The biceps muscle in the upper arm connects to the shoulder through a tendon. When this tendon is injured or torn, inflammation can cause severe pain in the shoulder. Biceps tenotomy or tenodesis is the surgery done to treat bicep injuries. This surgery may be done alone or as part of larger shoulder surgery.
A biceps tenotomy is done under general anaesthesia. Dr Heymans will make an incision to gain access to the biceps tendon, and detach it. By detaching it, the pain is relieved. While it may be thought that the shoulder stability would be affected, it isn't affected. The function of the biceps is still intact, the appearance of the bicep is however affected as it may cause a flattening on top of the bicep and fullness in the elbow.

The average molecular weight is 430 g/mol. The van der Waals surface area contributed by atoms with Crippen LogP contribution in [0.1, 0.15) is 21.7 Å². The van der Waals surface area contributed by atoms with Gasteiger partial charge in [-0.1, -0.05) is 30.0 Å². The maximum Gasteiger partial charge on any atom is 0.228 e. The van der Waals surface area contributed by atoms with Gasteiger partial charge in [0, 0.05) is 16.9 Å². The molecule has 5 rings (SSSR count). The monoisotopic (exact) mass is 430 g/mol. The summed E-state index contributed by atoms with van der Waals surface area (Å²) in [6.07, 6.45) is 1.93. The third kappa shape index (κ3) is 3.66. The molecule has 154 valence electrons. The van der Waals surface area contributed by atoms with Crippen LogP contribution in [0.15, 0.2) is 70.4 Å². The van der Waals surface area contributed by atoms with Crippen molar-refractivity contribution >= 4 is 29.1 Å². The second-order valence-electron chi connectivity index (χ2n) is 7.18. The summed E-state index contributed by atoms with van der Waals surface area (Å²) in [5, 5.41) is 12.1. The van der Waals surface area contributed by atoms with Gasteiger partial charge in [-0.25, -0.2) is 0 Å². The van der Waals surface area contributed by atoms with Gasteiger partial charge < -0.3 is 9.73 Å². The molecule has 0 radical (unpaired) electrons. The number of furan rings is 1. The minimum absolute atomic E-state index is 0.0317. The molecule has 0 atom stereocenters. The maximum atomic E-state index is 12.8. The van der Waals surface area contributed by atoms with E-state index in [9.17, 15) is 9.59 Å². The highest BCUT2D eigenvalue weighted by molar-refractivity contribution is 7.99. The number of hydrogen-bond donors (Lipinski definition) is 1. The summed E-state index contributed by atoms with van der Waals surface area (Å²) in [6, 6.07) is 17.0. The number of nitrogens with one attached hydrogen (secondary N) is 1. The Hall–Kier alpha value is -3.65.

Repetitive turning motions and weightlifting may cause spasms in the biceps after this procedure. In cases where patients are very physically active, a different surgery, a biceps tenodesis, may be done. This also involves the detachment of the tendon but is instead reattached to the humerus using screws. This procedure carries less risk for developing the appearance deformity that a tenotomy does.
Swelling, pain and stiffness in the arm and shoulder may be expected after a biceps tenotomy or tenodesis. When you wake up, your arm will be placed in a sling to immobilise the shoulder and arm while the tendon heals. After roughly 6 weeks, the sling is removed, and Dr Heymans will advise physiotherapy to help you strengthen the shoulder and biceps. You should be able to return to normal activities in 6 - 8 weeks of surgery, but heavy lifting may only be done after 4 months.